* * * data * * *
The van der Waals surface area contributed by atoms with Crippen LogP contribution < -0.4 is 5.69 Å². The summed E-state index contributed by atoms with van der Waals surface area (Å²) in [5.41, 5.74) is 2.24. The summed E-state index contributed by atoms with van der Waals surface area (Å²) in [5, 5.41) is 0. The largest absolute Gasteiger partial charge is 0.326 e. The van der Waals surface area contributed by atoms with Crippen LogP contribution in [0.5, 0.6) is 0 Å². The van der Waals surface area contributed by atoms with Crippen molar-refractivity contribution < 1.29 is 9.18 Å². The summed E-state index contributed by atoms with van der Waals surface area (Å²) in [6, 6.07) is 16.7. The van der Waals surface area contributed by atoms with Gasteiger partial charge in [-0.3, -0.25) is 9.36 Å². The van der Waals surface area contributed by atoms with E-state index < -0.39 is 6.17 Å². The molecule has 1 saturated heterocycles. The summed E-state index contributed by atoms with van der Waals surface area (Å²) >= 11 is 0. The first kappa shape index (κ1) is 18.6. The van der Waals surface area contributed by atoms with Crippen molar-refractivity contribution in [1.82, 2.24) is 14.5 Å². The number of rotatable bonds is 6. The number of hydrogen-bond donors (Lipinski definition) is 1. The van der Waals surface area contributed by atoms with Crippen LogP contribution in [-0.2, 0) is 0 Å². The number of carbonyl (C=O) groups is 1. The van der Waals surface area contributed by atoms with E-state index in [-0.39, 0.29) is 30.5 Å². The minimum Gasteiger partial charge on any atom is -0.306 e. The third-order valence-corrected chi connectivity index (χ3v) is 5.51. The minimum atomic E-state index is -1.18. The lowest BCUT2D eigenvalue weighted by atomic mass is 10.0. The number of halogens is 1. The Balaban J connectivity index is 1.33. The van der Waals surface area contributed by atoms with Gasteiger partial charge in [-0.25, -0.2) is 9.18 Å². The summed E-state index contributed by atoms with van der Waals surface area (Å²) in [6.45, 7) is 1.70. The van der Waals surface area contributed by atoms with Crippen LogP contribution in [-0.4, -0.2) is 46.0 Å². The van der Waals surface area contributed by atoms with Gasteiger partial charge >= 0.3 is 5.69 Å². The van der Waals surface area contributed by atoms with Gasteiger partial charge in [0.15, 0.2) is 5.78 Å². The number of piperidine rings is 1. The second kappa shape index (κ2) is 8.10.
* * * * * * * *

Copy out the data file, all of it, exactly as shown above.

The van der Waals surface area contributed by atoms with Crippen LogP contribution < -0.4 is 5.69 Å². The summed E-state index contributed by atoms with van der Waals surface area (Å²) in [5.41, 5.74) is 2.24. The summed E-state index contributed by atoms with van der Waals surface area (Å²) in [5, 5.41) is 0. The largest absolute Gasteiger partial charge is 0.326 e. The van der Waals surface area contributed by atoms with Crippen LogP contribution in [0.5, 0.6) is 0 Å². The van der Waals surface area contributed by atoms with Crippen molar-refractivity contribution < 1.29 is 9.18 Å². The summed E-state index contributed by atoms with van der Waals surface area (Å²) in [6, 6.07) is 16.7. The van der Waals surface area contributed by atoms with Gasteiger partial charge in [-0.3, -0.25) is 9.36 Å². The van der Waals surface area contributed by atoms with E-state index < -0.39 is 6.17 Å². The molecule has 1 saturated heterocycles. The summed E-state index contributed by atoms with van der Waals surface area (Å²) >= 11 is 0. The first kappa shape index (κ1) is 18.6. The van der Waals surface area contributed by atoms with Crippen molar-refractivity contribution in [1.82, 2.24) is 14.5 Å². The number of rotatable bonds is 6. The number of hydrogen-bond donors (Lipinski definition) is 1. The van der Waals surface area contributed by atoms with Crippen LogP contribution in [-0.2, 0) is 0 Å². The number of carbonyl (C=O) groups is 1. The van der Waals surface area contributed by atoms with E-state index in [-0.39, 0.29) is 30.5 Å². The minimum Gasteiger partial charge on any atom is -0.306 e. The third-order valence-corrected chi connectivity index (χ3v) is 5.51. The minimum atomic E-state index is -1.18. The lowest BCUT2D eigenvalue weighted by atomic mass is 10.0. The number of halogens is 1. The Balaban J connectivity index is 1.33. The van der Waals surface area contributed by atoms with Gasteiger partial charge in [-0.25, -0.2) is 9.18 Å². The summed E-state index contributed by atoms with van der Waals surface area (Å²) in [6.45, 7) is 1.70. The van der Waals surface area contributed by atoms with Crippen LogP contribution in [-0.4, -0.2) is 46.0 Å². The van der Waals surface area contributed by atoms with Gasteiger partial charge >= 0.3 is 5.69 Å². The van der Waals surface area contributed by atoms with Gasteiger partial charge in [0.15, 0.2) is 5.78 Å². The number of piperidine rings is 1. The second kappa shape index (κ2) is 8.10.